If you’d like to grow a white oak tree on your own, check out this Oregon White Oak Seedling from the Jonsteen Company which has been grown from their nursery in California’s Redwood Coast without pesticides!

Swamp White Oak, Quercus bicolor

The swamp white oak is commonly found throughout the northeast to the Midwest United States. It is found as far west as Nebraska, down to North Carolina and up into Maine, and even Quebec. 

This tree is used for construction, cabinets, boats, fences, and even railroad ties.

The swamp white oak grows to 100 feet and has characteristic dark gray, deeply furrowed bark. Its leaves are elliptical, with 10-20 shallow lobes, and no bristles. Its scientific name refers to the dual color of the leaf, with a dark green, glossy covering of the pubescence underneath it, which is white and velvety.

The swamp white oak does well in poorly draining, mineral heavy soils.

Pin Oak, Quercus palustris

Green leaves of quercus palustris, the pin or swamp spanish oak

The pin oak, commonly known as swamp oak, Spanish oak, and water oak is found throughout the northeastern United States, from Vermont to North Carolina, and west to Oklahoma and Wisconsin. It is found in flood plains, and poorly draining soils, which makes it a no-brainer that it tolerates flooding and excessive moisture.

The pin oak is easily transplanted due to its shallow root system and is mainly used as an ornamental plant. 

It is a medium to large tree, growing anywhere from 50-130 feet. It has gray-brown bark with deep furrows. It is part of the red oaks with biennial acorns and pointed, lobed leaves with bristles at the pointed ends.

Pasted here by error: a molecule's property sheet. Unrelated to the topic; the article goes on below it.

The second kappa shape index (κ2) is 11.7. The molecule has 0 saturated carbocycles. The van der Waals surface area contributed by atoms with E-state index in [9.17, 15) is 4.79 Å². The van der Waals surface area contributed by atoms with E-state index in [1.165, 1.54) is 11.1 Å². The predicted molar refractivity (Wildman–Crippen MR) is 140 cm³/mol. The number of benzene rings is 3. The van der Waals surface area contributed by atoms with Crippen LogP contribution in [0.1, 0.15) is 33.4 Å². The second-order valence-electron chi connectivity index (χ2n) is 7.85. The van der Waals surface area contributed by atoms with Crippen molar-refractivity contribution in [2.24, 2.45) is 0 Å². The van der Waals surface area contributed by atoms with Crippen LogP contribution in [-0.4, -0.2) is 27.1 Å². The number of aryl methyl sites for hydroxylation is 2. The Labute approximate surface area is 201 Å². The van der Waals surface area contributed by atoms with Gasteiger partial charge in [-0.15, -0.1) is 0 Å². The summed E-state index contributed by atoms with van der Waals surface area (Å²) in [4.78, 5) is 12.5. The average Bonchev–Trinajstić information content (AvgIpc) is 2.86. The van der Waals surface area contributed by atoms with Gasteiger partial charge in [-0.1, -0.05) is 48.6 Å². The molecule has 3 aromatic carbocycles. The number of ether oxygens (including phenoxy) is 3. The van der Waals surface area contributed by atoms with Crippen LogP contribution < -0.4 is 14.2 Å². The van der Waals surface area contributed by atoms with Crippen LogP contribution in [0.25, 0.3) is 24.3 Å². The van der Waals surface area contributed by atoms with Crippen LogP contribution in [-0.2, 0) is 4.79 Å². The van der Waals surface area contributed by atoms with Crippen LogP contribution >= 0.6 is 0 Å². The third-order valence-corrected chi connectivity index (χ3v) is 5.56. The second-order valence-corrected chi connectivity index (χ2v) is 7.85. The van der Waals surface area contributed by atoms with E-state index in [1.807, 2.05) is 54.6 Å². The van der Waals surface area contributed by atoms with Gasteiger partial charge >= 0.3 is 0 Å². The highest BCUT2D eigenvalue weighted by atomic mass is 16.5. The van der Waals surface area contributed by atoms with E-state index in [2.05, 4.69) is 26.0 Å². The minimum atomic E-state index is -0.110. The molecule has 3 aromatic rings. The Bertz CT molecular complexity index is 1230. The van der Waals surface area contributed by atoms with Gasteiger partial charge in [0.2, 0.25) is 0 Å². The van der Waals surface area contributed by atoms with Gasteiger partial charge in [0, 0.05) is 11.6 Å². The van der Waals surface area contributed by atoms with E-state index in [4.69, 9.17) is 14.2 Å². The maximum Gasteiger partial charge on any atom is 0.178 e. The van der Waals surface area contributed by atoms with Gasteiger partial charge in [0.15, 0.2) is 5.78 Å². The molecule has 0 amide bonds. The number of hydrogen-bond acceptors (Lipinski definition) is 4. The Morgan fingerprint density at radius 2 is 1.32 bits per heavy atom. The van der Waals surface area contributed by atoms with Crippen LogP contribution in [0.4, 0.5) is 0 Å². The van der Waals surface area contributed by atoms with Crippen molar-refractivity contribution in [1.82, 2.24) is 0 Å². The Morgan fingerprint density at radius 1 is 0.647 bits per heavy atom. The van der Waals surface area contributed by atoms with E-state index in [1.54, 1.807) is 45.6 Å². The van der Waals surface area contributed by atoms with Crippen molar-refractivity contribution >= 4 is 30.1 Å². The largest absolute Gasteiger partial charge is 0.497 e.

If you’d like to purchase a pin oak tree as they’re one of the fastest growing hardwoods, check out these 2ft tall Pin Oak Saplings from DAS Farms that you can plant on your own – they guarantee a successful transplant!

Northern Red Oak, Quercus rubra

The northern red oak is found throughout the eastern United States, north into Canada, and south into Georgia and even Louisiana. 

This oak is used exclusively in flooring and furniture and is considered the most valuable oak timber. 

The Northern Red Oak is one of the larger oak tree species that grows to 100 feet, with a vast rounded crown. You have probably seen this oak tree the most with its dark gray and almost black colored bark that has shallow furrows. 

Its acorns are biennial, making it part of the red oaks, which you could also tell by its pointed lobed leaves with bristles. 

It does well in a variety of soils, which is why it’s so commonly found. But it does best in loamy, sandy soils.

Southern Live Oak, Quercus virginiana

Spanish moss on southern live oak trees

The southern live oak doesn’t really resemble an oak tree at all, besides the acorn and its bark. But, if you’ve ever seen trees down south, especially in Louisiana or Florida, then this is probably what you’ve seen!

It’s used for construction and shipbuilding due to its tough and dense wood.

The Southern Live Oak Tree grows to 80 feet tall and has a sprawling, beautiful crown and canopy. It has narrow, single-lobed leaves and characteristic dark brown bark.